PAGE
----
Gail Ferguson’s latest research project unearthed an intriguing and potentially ground-breaking idea for psychologists: People sometimes develop a powerful cultural connection to a country that isn’t their own, even if they’ve never spent time there.
An assistant professor of psychology at Knox College, Ferguson found that lifelong residents of Kingston, Jamaica, often felt connected to the ways of life in both Jamaica and the United States. Despite living more than 500 miles from the United States, many of them routinely watched American movies, listened to American music, had American friends, and considered themselves somewhat American.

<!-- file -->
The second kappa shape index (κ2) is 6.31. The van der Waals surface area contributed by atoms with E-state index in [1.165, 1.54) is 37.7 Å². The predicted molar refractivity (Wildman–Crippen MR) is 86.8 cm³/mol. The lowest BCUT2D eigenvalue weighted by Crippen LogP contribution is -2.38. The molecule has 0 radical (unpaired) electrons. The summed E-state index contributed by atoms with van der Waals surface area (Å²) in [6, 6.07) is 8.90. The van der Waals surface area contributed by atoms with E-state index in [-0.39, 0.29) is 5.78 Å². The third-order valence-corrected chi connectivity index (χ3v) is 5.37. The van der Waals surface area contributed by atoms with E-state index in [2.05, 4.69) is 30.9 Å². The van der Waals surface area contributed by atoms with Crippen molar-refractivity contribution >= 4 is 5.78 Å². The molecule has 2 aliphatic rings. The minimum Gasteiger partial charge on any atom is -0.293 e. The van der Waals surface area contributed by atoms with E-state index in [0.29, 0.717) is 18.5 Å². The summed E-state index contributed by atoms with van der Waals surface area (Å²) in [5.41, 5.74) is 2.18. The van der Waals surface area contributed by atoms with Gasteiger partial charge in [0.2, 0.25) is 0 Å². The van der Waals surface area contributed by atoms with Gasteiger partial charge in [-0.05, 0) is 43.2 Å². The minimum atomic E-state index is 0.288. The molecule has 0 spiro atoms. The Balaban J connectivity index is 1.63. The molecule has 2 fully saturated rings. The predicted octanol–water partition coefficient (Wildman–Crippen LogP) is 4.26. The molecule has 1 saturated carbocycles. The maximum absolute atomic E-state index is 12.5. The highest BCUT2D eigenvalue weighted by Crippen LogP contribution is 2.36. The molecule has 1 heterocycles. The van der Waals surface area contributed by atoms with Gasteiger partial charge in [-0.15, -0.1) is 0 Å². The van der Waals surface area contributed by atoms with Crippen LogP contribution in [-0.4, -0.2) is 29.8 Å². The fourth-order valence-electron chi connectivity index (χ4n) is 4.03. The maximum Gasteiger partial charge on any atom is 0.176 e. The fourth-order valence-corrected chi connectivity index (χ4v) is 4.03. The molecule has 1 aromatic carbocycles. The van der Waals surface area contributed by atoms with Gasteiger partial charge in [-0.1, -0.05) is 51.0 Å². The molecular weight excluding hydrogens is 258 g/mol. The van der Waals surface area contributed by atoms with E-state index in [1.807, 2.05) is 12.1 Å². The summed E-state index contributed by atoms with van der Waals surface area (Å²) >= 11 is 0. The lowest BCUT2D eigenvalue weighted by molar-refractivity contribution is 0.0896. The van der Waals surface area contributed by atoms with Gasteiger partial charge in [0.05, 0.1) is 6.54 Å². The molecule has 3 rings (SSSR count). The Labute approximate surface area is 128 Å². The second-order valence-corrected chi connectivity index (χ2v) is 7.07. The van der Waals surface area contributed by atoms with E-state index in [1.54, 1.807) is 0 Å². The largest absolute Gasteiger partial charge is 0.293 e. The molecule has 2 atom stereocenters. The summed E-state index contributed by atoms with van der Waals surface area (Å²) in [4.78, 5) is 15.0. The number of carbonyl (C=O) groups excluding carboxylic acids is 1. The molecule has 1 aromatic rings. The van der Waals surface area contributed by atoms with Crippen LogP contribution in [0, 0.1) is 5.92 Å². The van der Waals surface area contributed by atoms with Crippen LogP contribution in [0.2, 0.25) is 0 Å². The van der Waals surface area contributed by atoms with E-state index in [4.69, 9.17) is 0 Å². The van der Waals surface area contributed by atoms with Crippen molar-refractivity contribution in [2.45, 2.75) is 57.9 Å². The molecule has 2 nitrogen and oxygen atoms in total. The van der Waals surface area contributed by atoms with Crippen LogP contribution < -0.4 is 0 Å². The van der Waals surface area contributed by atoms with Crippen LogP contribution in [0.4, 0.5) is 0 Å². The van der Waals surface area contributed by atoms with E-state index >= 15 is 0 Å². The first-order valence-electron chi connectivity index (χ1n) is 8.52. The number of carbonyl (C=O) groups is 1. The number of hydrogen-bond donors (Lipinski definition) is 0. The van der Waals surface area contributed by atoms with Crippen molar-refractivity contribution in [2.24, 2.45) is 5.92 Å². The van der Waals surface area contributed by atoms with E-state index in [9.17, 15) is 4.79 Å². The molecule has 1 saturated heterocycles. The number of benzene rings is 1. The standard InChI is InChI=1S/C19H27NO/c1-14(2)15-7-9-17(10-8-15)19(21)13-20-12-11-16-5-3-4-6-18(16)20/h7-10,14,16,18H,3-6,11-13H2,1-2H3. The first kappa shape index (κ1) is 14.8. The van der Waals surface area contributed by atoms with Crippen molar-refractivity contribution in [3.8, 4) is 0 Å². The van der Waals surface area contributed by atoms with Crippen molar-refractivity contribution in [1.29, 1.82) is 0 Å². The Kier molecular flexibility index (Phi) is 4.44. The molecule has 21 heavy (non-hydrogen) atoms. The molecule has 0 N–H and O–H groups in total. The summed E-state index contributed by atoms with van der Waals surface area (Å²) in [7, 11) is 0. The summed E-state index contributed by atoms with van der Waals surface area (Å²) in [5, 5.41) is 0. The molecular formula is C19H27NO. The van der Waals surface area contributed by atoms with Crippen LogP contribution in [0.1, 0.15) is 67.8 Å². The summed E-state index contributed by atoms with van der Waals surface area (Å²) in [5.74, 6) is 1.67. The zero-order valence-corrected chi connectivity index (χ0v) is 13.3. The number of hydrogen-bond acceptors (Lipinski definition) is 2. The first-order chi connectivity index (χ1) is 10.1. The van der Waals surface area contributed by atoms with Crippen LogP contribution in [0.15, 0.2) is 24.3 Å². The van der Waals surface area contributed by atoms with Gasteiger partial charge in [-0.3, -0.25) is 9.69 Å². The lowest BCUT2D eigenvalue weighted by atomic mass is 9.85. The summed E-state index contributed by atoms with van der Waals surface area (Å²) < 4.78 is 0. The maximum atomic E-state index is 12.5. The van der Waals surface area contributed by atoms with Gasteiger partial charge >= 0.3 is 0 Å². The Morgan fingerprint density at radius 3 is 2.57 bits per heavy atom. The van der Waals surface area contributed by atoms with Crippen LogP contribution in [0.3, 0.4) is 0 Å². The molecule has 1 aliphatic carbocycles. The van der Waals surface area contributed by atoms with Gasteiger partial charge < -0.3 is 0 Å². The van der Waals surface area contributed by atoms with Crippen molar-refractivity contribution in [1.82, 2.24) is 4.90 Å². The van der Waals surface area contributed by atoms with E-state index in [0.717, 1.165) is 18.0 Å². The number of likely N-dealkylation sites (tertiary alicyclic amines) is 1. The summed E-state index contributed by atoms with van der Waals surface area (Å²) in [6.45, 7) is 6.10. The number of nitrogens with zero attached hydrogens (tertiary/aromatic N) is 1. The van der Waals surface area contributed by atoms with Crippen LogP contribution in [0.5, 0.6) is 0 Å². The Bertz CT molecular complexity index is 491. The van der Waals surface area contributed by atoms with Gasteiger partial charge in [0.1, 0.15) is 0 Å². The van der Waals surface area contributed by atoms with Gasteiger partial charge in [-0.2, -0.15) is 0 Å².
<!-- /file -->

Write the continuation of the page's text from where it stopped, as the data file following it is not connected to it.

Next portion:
“They’re bicultural in terms of having a strong affinity toward the two cultures,” she said. Other Jamaicans in her study, Ferguson added, showed a much stronger preference for their own culture over U.S. culture.
Ferguson’s “Culture and Family Life Study” is the first to document a concept that she and her collaborators call “remote acculturation.” Basically, she explained, that term refers to the theory that “individuals can adopt the cultural identity and cultural behaviors/preferences of a society from which they are geographically separated.”